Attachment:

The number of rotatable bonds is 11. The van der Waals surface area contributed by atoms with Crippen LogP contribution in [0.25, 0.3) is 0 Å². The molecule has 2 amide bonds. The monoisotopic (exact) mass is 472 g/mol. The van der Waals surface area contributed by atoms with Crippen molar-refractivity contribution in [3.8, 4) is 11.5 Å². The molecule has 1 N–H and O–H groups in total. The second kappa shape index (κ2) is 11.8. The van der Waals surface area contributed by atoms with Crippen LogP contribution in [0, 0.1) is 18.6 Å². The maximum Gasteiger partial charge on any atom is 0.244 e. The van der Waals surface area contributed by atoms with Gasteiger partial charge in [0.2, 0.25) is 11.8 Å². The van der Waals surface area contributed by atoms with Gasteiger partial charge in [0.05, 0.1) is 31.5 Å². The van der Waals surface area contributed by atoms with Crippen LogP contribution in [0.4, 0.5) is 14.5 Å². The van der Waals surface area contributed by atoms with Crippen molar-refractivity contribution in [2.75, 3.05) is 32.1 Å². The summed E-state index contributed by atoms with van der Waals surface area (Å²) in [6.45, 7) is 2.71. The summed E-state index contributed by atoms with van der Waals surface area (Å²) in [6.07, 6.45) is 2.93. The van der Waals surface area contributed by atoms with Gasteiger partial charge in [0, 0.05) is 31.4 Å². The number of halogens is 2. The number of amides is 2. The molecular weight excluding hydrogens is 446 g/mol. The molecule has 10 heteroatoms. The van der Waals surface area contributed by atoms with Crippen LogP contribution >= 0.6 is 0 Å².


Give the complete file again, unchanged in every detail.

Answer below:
The number of rotatable bonds is 11. The van der Waals surface area contributed by atoms with Crippen LogP contribution in [0.25, 0.3) is 0 Å². The molecule has 2 amide bonds. The monoisotopic (exact) mass is 472 g/mol. The van der Waals surface area contributed by atoms with Crippen molar-refractivity contribution in [3.8, 4) is 11.5 Å². The molecule has 1 N–H and O–H groups in total. The second kappa shape index (κ2) is 11.8. The van der Waals surface area contributed by atoms with Crippen LogP contribution in [0, 0.1) is 18.6 Å². The maximum Gasteiger partial charge on any atom is 0.244 e. The van der Waals surface area contributed by atoms with Gasteiger partial charge in [0.2, 0.25) is 11.8 Å². The van der Waals surface area contributed by atoms with Gasteiger partial charge in [0.05, 0.1) is 31.5 Å². The van der Waals surface area contributed by atoms with Crippen LogP contribution in [0.4, 0.5) is 14.5 Å². The van der Waals surface area contributed by atoms with Crippen molar-refractivity contribution in [2.75, 3.05) is 32.1 Å². The summed E-state index contributed by atoms with van der Waals surface area (Å²) in [6.45, 7) is 2.71. The summed E-state index contributed by atoms with van der Waals surface area (Å²) in [6.07, 6.45) is 2.93. The van der Waals surface area contributed by atoms with Gasteiger partial charge in [0, 0.05) is 31.4 Å². The number of halogens is 2. The number of amides is 2. The molecular weight excluding hydrogens is 446 g/mol. The molecule has 10 heteroatoms. The van der Waals surface area contributed by atoms with Crippen LogP contribution >= 0.6 is 0 Å².